Thursday, March 25, 2010

Landfills: The Great Debate

By Ashleigh Schuddekopf

As we live daily lives, there is one thing we cannot deny: trash. Everything around us turns into garbage. A plastic bag from the market, a soda can, broken pen or pencil, old clothes, pizza boxes, etc. There is no getting around throwing things out! Once we discard our now useless items away, we simply forget about it and where it may end up.

A landfill is a site for the disposal of waste materials by burial, which is the oldest form of waste treatment. Ideally, this works out well, however, not all items we use disintegrate into the soil and are left behind to rot forever on our Earth’s surface.

Landfills are fatal environments, they cause pollution in surrounding communities, they produce Methane gases (which is worse than carbon monoxide!), injures wildlife, and contaminate soil.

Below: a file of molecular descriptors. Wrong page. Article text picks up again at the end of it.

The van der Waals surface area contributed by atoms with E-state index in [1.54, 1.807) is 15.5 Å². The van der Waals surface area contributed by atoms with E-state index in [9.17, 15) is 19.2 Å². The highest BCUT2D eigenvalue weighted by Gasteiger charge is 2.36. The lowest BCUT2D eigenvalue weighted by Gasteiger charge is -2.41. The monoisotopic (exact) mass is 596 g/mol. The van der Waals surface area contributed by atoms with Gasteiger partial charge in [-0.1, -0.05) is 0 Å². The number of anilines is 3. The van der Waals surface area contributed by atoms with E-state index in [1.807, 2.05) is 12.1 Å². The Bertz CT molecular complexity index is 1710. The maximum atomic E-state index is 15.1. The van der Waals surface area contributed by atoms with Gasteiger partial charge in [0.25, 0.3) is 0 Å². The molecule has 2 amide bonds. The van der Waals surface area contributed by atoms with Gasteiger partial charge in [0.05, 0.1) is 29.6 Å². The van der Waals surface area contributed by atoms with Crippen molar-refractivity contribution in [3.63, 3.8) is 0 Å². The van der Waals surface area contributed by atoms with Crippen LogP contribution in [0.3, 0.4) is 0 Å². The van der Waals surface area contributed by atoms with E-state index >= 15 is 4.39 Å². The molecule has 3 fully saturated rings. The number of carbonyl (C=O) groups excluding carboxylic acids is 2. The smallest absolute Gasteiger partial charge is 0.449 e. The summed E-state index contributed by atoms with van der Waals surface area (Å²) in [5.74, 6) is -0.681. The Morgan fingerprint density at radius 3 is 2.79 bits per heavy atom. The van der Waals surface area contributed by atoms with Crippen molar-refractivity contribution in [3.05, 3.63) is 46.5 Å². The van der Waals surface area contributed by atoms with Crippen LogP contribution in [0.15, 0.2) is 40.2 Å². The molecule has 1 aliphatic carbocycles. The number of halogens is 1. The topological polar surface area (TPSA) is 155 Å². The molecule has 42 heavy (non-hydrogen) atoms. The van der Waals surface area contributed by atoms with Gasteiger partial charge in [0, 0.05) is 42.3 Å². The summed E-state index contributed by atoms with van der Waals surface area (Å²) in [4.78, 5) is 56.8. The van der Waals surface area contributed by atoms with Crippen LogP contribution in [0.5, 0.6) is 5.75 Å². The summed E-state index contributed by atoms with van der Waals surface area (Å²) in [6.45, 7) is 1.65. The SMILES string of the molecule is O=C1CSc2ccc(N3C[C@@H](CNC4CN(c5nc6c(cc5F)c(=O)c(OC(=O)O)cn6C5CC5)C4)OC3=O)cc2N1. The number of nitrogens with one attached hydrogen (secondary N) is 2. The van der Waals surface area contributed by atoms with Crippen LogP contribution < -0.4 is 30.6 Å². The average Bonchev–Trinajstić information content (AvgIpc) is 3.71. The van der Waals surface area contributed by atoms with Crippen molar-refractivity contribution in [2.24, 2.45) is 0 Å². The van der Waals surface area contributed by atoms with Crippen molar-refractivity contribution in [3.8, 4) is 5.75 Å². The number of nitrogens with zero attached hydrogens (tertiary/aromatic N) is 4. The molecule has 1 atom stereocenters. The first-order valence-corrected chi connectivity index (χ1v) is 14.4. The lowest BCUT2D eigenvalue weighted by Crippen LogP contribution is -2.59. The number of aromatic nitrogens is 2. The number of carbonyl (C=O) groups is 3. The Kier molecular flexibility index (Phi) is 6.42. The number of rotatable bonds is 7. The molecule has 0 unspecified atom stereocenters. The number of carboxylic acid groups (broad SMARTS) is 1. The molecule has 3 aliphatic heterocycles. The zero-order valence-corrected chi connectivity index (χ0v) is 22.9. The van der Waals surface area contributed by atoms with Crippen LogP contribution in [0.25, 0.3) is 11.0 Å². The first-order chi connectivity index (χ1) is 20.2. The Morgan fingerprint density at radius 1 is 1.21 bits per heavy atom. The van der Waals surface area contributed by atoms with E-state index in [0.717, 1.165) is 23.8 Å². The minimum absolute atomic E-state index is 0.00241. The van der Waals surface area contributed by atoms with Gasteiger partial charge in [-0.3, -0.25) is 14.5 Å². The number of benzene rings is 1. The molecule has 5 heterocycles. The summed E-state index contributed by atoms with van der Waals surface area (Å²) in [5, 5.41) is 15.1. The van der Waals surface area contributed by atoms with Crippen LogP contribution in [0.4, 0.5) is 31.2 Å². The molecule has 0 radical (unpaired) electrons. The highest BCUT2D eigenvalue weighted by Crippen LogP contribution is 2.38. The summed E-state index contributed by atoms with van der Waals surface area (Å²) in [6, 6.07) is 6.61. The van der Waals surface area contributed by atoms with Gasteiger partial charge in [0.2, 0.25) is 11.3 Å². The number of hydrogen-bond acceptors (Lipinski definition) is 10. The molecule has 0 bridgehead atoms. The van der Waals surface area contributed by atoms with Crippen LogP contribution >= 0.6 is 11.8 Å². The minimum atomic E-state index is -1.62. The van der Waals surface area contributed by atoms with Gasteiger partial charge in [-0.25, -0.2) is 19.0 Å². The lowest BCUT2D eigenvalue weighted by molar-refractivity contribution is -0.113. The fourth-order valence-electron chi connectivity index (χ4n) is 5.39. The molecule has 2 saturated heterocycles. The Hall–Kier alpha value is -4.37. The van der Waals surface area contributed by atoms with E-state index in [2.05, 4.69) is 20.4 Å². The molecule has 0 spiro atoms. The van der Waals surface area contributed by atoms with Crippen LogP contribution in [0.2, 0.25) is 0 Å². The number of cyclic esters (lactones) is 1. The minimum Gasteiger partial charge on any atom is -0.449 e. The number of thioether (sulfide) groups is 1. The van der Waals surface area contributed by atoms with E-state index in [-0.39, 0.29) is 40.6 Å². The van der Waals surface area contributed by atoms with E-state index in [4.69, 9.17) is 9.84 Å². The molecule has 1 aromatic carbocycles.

One great debate we have towards landfills is whether or not we should build more. Most landfills are not at 100% capacity and have at least another decade to work properly and maintain its trash. Those who support the building of new landfills claim sorting and recycling trash is costly, more costly than building new dumps.

There is plenty of space to build new ones, but who wants to live near a “dump yard”? Not many people. If we just allow new landfills to be built whenever one feels its necessary within the next 100 years our Earth just may be covered in trash!

Environmentalists are trying to push recycling and using “greener” methods of living so we do not have to build new landfills so quickly.

Regardless of what we decide, there will always be landfills, because there will always be trash—and until we find a way to eliminate throwing things out, then we should just continue being careful in our disposal choices.

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